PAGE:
BY LIA RENAUD
EDITOR’S NOTE: First of a series exploring social justice issues from a Canadian perspective.
“If you judge people, you have no time to love them.” – Mother Teresa
I have been interested in social justice issues for as long as I can remember. Growing up in Woodstock, Ont., a small city of 36,000, community participation was encouraged. There were many different ways for me to get involved and endless opportunities to explore my interests. Throughout the years, I have been involved with community welfare, youth work, adult education/programming, advocacy and fundraising.
When I went back to university in my mid-20s, I even changed my program choice from business to social justice and peace studies. I did this in order to further explore my interest in social justice and community understanding and support my core beliefs of optimism in human nature.
During my studies I was exposed to a variety of issues and encouraged to reflect on injustices, locally and globally.
I participated in experiential learning trips (locally and internationally), attended academic conferences/lectures and even had several opportunities to hear some of the most renowned and influential voices in peace leadership. Hearing American author Dr. Maya Angelou recite poetry or having lunch with Archbishop Desmond Tutu of South Africa are unforgettable experiences I cherish dearly.
In addition to the academic understanding of oppression and injustice, I have had the opportunity to hear first hand about human rights abuses. Learning from torture survivors, human trafficking survivors, ex-guerrilla fighters and other marginalized groups/individuals inspired me to learn more about the various lifestyles and challenges of others.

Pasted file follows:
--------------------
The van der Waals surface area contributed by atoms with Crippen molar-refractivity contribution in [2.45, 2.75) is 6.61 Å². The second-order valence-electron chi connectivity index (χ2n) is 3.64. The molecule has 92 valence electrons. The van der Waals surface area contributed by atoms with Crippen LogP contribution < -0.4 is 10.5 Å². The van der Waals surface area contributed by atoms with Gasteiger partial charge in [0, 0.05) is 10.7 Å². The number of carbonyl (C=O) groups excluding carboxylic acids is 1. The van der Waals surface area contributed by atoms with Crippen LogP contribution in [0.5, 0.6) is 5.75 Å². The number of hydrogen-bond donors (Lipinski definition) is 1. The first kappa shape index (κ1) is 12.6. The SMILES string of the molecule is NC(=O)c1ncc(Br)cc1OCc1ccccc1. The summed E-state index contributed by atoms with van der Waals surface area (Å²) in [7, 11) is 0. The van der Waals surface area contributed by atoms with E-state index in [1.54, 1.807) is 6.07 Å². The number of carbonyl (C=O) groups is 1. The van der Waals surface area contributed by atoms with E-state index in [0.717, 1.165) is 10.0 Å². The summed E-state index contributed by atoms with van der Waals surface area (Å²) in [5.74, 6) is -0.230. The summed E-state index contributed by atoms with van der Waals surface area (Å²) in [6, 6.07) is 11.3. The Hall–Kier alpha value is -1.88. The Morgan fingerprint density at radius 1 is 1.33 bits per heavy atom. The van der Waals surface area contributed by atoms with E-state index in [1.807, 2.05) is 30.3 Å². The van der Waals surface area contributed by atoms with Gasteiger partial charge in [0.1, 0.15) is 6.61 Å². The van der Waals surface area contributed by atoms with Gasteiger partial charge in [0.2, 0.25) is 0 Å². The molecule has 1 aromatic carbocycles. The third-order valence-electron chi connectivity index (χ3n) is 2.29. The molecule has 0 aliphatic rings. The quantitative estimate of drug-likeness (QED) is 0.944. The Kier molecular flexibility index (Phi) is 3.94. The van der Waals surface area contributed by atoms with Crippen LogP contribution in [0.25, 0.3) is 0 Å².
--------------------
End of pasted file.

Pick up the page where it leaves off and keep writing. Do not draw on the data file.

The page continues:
All these various experiences have pushed me to take action. This month I will be walking from Halifax to Moncton to raise awareness about human trafficking trends in the region.
It may surprise many people to learn that Atlantic Canada has been identified as a starting point for trafficking, especially sex trafficking, which primarily affects females and disproportionally affects Aboriginal communities.
In August, I will be travelling across Ontario to raise awareness for post care for human trafficking survivors with a friend who was enslaved for eight years.
Through advocacy and education campaigns, I hope to help create a better understanding of human trafficking, an awareness of the increasing need for safe communities, and the reality of widespread human rights violations within our communities.
For the next six weeks in the Truro Daily News, I will be exploring social justice issues from a Canadian perspective. The purpose of this column is to dispel misconceptions and encourage understanding about diversity in this community.
The stories are not to promote certain identifiable groups but rather to create opportunities for community members to share their experiences and for readers to confront their own prejudice.
My goal is to incorporate the lived experiences of our own community members who have faced prejudice in various forms: age discrimination, disability, employment, family status, gender identity, housing, mental health, racism, religion and sexual orientation.
Opening your mind and heart to others gives an opportunity to grow (spiritually, mentally and emotionally). We may not always understand “differences” totally, but it is essential to promote inclusive communities, human dignity and freedom from fear where we live.
I hope this series will encourage you to make a difference, become informed about the many voices of Colchester County, and participate in the process to promote positive change.
I am inspired by active community members who are conscientious, informed and compassionate.
Finally, I am thankful that the staff at Truro Daily News encourages this opportunity to embrace people and situations more openly.
Lia Renaud is a recent graduate of Western University in London, Ont., and is happy to be now living in Colchester County.